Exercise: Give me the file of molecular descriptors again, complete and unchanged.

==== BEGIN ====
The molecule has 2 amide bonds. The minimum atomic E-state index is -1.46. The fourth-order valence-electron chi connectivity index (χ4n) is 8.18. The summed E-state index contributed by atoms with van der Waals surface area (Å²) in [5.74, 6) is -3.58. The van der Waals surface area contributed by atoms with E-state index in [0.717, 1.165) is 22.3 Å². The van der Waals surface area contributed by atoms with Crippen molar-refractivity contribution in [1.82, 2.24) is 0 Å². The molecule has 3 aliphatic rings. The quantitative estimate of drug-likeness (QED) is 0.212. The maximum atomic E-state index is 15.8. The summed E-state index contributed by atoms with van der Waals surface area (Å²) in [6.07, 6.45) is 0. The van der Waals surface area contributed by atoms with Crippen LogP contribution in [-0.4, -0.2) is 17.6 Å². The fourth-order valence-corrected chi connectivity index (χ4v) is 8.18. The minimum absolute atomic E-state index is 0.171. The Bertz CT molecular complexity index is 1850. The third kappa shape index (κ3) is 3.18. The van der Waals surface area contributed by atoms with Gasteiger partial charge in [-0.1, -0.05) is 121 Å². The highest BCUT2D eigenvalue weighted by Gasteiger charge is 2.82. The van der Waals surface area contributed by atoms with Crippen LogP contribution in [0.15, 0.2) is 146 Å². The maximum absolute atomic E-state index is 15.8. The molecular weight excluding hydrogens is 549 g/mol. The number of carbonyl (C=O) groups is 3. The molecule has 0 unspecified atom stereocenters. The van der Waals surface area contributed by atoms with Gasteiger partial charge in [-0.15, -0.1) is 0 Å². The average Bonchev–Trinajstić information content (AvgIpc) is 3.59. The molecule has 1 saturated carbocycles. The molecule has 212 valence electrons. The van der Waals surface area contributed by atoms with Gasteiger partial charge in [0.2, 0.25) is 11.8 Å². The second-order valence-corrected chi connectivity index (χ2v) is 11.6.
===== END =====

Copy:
The molecule has 2 amide bonds. The minimum atomic E-state index is -1.46. The fourth-order valence-electron chi connectivity index (χ4n) is 8.18. The summed E-state index contributed by atoms with van der Waals surface area (Å²) in [5.74, 6) is -3.58. The van der Waals surface area contributed by atoms with E-state index in [0.717, 1.165) is 22.3 Å². The van der Waals surface area contributed by atoms with Crippen molar-refractivity contribution in [1.82, 2.24) is 0 Å². The molecule has 3 aliphatic rings. The quantitative estimate of drug-likeness (QED) is 0.212. The maximum atomic E-state index is 15.8. The summed E-state index contributed by atoms with van der Waals surface area (Å²) in [6.07, 6.45) is 0. The van der Waals surface area contributed by atoms with Crippen LogP contribution in [-0.4, -0.2) is 17.6 Å². The fourth-order valence-corrected chi connectivity index (χ4v) is 8.18. The minimum absolute atomic E-state index is 0.171. The Bertz CT molecular complexity index is 1850. The third kappa shape index (κ3) is 3.18. The van der Waals surface area contributed by atoms with Gasteiger partial charge in [-0.1, -0.05) is 121 Å². The highest BCUT2D eigenvalue weighted by Gasteiger charge is 2.82. The van der Waals surface area contributed by atoms with Crippen LogP contribution in [0.15, 0.2) is 146 Å². The maximum absolute atomic E-state index is 15.8. The molecular weight excluding hydrogens is 549 g/mol. The number of carbonyl (C=O) groups is 3. The molecule has 0 unspecified atom stereocenters. The van der Waals surface area contributed by atoms with Gasteiger partial charge in [-0.15, -0.1) is 0 Å². The average Bonchev–Trinajstić information content (AvgIpc) is 3.59. The molecule has 1 saturated carbocycles. The molecule has 212 valence electrons. The van der Waals surface area contributed by atoms with Gasteiger partial charge in [0.2, 0.25) is 11.8 Å². The second-order valence-corrected chi connectivity index (χ2v) is 11.6.